The Beginner’s Guide To Creating The Perfect Practice Space

Every teacher knows the real secret to success for a student is the quality of practice they do. Without regular practice, the hard work undertaken in the lesson can be a waste of time. Every day, little by little, a student can overcome technical difficulties and phrasing problems to perfect their repertoire. Even the most gifted of musicians regularly practice to maintain and improve their technique and performance.

So what does it take to ensure practice is of a high enough quality? Firstly, a good teacher will explain and demonstrate how to practice each of the pieces you’re working on. Now all you need is a good, quiet, and private space to work on it. Ideally, you’ll have a dedicated room in the house to store and play your music. Have a good look around your teacher’s studio or teaching room. Ask questions about all the things that are in there. How do they organise their music and instruments?

The instrument is only one part of your practice toolkit
How To Create The Perfect Practice Room.

The room you choose to store and play your musical instruments shouldn’t suffer any dramatic changes in temperature. Wooden instruments like recorders need to be warmed up to be in tune. A cold room will hamper this. Even electrical instruments should be kept out of direct sunlight, damp areas, or drafts.

You’ll need a cabinet or shelf for your music books. Over the years, your repertoire will increase dramatically. Cataloguing this makes it easier for you to locate it, study it, and play it again. A small desk or table is ideal for marking up your score with fingering or articulation details. As you study music theory, a good desk is essential. A comfortable chair with a straight back is also useful to accompany the desk, or to sit as you play.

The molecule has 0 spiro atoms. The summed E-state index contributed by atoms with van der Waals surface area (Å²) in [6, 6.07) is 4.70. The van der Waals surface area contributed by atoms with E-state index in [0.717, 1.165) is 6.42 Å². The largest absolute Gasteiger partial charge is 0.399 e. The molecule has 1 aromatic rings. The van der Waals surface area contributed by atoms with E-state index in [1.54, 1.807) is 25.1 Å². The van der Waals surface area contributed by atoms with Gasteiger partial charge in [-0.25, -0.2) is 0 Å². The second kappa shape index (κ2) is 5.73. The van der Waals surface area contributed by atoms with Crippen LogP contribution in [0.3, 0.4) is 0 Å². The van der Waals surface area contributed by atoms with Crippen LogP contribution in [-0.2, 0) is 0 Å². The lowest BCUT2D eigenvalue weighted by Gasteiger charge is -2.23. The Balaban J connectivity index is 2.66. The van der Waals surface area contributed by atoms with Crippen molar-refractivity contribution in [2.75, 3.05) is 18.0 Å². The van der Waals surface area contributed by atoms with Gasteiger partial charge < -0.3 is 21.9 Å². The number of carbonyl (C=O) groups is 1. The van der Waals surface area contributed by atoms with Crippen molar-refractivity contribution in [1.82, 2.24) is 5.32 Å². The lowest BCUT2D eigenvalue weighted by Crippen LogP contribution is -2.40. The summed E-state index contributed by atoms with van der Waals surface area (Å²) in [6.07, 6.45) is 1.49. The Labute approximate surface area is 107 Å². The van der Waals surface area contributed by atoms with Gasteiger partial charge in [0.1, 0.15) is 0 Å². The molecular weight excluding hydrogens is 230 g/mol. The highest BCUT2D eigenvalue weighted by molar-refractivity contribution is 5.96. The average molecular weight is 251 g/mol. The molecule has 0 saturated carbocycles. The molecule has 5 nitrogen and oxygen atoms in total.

Whether you have a piano or not, it can be a good idea to get a keyboard. They’re really handy for improvising harmonies, checking pitch, or having someone accompany you. You can often record on them so you can play back chord loops and riffs. If you have a digital piano, it may already have all this functionality.

Spare stationery is useful to have to hand on your desk. Paper to make notes on, and plenty of sharp pencils and an eraser are essential. You may want a docking station for your iPad. Then you can play from digital sheet music, or view demonstration videos online. A printer gives you the option to print out extra manuscript paper, or emailed lesson notes from your teacher.

If you have your music lessons through Skype or FaceTime, you will need a tripod to place your camera on. Your teacher will need a good view of you and your instrument as you play so save some floor space. You may choose to leave your music stand up at all times. But don’t leave your instrument assembled or open when not in use. Dust, dirt, and mishaps can ruin a good instrument.
Ultimately, you can practice anywhere in the house that is safe for you to do so. A good acoustic can be a pleasure for sound, but it’s not essential. So long as you can clearly hear what you are playing plus any backing tracks or recordings, that’s fine. Practice without unnecessary interruption is important so you can focus on your work. Try to ask family members to give you some space for a while. Finally, keep your lesson notes in front of you at all times. There could be some important gems of advice in there!

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